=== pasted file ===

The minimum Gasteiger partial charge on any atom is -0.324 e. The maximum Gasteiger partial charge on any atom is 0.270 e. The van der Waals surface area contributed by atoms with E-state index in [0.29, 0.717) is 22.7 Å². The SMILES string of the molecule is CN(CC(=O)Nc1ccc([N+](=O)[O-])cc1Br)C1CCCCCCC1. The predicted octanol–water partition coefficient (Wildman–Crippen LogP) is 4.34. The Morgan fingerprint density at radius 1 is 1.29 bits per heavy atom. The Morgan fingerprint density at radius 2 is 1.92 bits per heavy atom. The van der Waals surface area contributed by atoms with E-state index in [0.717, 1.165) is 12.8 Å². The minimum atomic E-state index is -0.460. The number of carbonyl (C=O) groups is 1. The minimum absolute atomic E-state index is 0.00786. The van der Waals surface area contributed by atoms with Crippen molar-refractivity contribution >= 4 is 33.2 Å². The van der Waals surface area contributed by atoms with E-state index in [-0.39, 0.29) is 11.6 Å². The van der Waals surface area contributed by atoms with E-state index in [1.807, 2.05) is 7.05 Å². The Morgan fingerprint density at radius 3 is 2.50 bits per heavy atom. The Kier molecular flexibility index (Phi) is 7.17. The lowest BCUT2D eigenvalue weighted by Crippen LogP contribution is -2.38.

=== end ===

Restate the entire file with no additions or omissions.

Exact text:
The minimum Gasteiger partial charge on any atom is -0.324 e. The maximum Gasteiger partial charge on any atom is 0.270 e. The van der Waals surface area contributed by atoms with E-state index in [0.29, 0.717) is 22.7 Å². The SMILES string of the molecule is CN(CC(=O)Nc1ccc([N+](=O)[O-])cc1Br)C1CCCCCCC1. The predicted octanol–water partition coefficient (Wildman–Crippen LogP) is 4.34. The Morgan fingerprint density at radius 1 is 1.29 bits per heavy atom. The Morgan fingerprint density at radius 2 is 1.92 bits per heavy atom. The van der Waals surface area contributed by atoms with E-state index in [0.717, 1.165) is 12.8 Å². The minimum atomic E-state index is -0.460. The number of carbonyl (C=O) groups is 1. The minimum absolute atomic E-state index is 0.00786. The van der Waals surface area contributed by atoms with Crippen molar-refractivity contribution >= 4 is 33.2 Å². The van der Waals surface area contributed by atoms with E-state index in [-0.39, 0.29) is 11.6 Å². The van der Waals surface area contributed by atoms with E-state index in [1.807, 2.05) is 7.05 Å². The Morgan fingerprint density at radius 3 is 2.50 bits per heavy atom. The Kier molecular flexibility index (Phi) is 7.17. The lowest BCUT2D eigenvalue weighted by Crippen LogP contribution is -2.38.